The Bud Bowl: A Definitive History

Budweiser has an extensive Super Bowl history.
Budweiser has an extensive Super Bowl history.
Drew Angerer, Getty Images

Editor's Note: This article originally appeared last year.

On the subject of the greatest football dynasties of all-time, the 1970s Pittsburgh Steelers, 1980s San Francisco 49ers, 1990s Dallas Cowboys and more recent New England Patriots teams all likely come to mind. You would be remiss, however, if you failed to mention a less heralded and, uh, less human team that dominated its competition in unbelievable fashion: Budweiser.

From 1989-1997, the self-anointed "King of Beers" dominated Anheuser-Busch's Bud Bowl, the yearly clash between animated bottles of Bud and Bud Light that was featured in a series of commercials during the Super Bowl. The advertising campaign, which persists today in the form of Bud Bowl-themed packaging and promotional events, remains one of the most popular ever.

The Bud Bowl Architect

Copywriter Grant Pace wrote the six original Bud Bowl ads that appeared in 1989 while working at D'Arcy Masius Benton & Bowles. Pace said he developed the ads under the assumption that Bud Bowl would be a one-year phenomenon, but Anheuser-Busch representatives liked the prototype so much that Pace actually changed the original ending to leave open the possibility for a sequel.
[See Also: Our 2008 interview with Grant Pace]

More Exciting Than The Actual Super Bowl

The first spots were an instant hit with viewers, as reflected by an amazing 17% surge in January beer sales. This guaranteed a grudge match the following year. As the cost of air time, production and other expenses grew from $5 million in 1989 to $8 million in 1991, so too did sales and Bud Bowl's popularity. Inflatable helmets and other related paraphernalia dominated liquor store and supermarket displays, while fans and sports columnists opined that the annual "Battle of the Bottles" was more exciting than the actual Super Bowl. (Considering that the average margin of victory in Bud Bowl history was less than three points, that notion held more than a little bit of truth.)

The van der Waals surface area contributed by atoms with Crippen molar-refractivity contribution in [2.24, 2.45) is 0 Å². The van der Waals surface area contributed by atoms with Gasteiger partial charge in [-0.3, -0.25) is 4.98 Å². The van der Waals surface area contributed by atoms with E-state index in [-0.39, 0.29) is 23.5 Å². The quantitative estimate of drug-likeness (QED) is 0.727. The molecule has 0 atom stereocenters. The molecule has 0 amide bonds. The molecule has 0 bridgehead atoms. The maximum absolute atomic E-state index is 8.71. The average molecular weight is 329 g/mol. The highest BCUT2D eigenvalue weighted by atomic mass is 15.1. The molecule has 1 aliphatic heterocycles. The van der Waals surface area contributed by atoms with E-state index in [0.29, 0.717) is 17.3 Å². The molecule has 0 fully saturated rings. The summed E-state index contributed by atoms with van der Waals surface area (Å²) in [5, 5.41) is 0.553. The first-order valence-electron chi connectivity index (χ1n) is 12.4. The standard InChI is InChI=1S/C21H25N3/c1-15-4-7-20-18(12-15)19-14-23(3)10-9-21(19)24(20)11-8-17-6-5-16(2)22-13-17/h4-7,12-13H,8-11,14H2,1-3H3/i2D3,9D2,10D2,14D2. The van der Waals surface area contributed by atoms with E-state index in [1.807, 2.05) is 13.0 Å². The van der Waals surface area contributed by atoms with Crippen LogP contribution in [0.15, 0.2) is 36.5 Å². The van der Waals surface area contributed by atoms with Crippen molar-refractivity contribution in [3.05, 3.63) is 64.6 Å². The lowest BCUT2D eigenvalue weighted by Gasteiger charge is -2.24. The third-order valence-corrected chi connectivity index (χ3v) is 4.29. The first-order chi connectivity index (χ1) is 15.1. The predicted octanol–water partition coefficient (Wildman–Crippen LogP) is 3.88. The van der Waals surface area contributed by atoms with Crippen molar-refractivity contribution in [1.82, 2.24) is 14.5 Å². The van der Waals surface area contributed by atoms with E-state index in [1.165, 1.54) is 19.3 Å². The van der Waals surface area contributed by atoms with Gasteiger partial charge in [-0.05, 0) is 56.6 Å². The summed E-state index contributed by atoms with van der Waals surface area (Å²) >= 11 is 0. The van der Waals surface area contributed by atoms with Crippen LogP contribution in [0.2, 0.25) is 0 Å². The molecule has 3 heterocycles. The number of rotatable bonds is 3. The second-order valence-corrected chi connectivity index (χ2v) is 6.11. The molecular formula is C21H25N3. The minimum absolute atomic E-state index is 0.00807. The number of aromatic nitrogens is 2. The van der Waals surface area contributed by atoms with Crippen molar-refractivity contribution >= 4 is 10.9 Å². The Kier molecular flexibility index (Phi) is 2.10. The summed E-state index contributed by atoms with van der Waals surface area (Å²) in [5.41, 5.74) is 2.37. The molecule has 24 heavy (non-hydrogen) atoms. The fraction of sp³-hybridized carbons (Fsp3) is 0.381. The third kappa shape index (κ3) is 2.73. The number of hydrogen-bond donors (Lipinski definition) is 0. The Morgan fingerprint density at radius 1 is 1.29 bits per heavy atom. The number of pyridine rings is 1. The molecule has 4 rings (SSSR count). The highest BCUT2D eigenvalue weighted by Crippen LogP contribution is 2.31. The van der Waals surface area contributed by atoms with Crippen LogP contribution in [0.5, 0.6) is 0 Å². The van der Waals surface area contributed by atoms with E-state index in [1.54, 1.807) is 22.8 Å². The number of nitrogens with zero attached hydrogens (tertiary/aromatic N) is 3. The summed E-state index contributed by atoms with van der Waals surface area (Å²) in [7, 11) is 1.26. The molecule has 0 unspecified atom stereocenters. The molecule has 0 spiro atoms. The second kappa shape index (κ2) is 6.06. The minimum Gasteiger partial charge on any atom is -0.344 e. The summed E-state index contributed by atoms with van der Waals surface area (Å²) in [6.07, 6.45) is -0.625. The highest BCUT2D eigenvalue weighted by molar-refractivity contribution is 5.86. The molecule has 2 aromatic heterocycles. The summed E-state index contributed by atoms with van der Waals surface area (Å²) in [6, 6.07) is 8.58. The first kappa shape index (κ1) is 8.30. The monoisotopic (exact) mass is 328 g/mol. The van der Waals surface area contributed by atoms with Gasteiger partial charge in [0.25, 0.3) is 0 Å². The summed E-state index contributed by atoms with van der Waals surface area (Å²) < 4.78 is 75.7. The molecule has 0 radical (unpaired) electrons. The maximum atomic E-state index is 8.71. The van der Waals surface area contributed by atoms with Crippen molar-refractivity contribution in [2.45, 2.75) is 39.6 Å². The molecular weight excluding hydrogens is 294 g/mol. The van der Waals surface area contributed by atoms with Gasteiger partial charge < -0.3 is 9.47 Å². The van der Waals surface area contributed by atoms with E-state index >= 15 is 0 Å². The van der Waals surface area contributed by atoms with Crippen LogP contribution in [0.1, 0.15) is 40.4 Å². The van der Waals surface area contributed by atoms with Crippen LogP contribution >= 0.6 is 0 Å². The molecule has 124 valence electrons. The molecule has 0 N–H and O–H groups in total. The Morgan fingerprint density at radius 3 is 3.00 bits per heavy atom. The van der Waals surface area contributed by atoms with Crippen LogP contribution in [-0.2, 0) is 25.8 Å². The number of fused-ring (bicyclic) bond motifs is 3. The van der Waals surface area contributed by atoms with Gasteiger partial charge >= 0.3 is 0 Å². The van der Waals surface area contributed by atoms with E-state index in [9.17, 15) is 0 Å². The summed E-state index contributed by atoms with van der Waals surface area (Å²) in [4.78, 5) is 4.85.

Tapped Out

By 1994, when Bud announced a new advertising deal with DDB Needham Worldwide, it was clear that the Bud Bowl idea as Pace and his colleagues had originally conceived it was nearly tapped out. The game took a one-year hiatus in 1996 before making an unsuccessful comeback attempt in 1997. The buildup to Bud Bowl 8 featured a sweepstakes, inviting fans to go online and vote for their all-time favorite Bud Bowl players and moments. Though I was only 13, I managed to score an official football.

Television spots for the Bud Bowl were abandoned for good in 1998, as Anheuser-Busch brought back the Budweiser frogs campaign, which debuted two years earlier.

Today, the Bud Bowl's legacy endures in stores [photo courtesy of MauryStory], on eBay, at BudBowl.com, and even in Tampa Bay, the site of Super Bowl XLIII. Snoop Dogg and 3 Doors Down will headline the Block Party at Bud Bowl 2009, while the Clydesdales will also make an appearance.

But while the modern Bud Bowl remains a marketing success, it hardly compares to the stop-action awesomeness that fans came to know and love in the events formative years. To watch every Bud Bowl commercial in its entirety, along with thousands of other commercials, I highly recommend the nominal one-week membership to commercial-archive.com. The fine folks behind that site have granted us permission to use their screenshots.

Continue reading for a game summary of each and every Bud Bowl.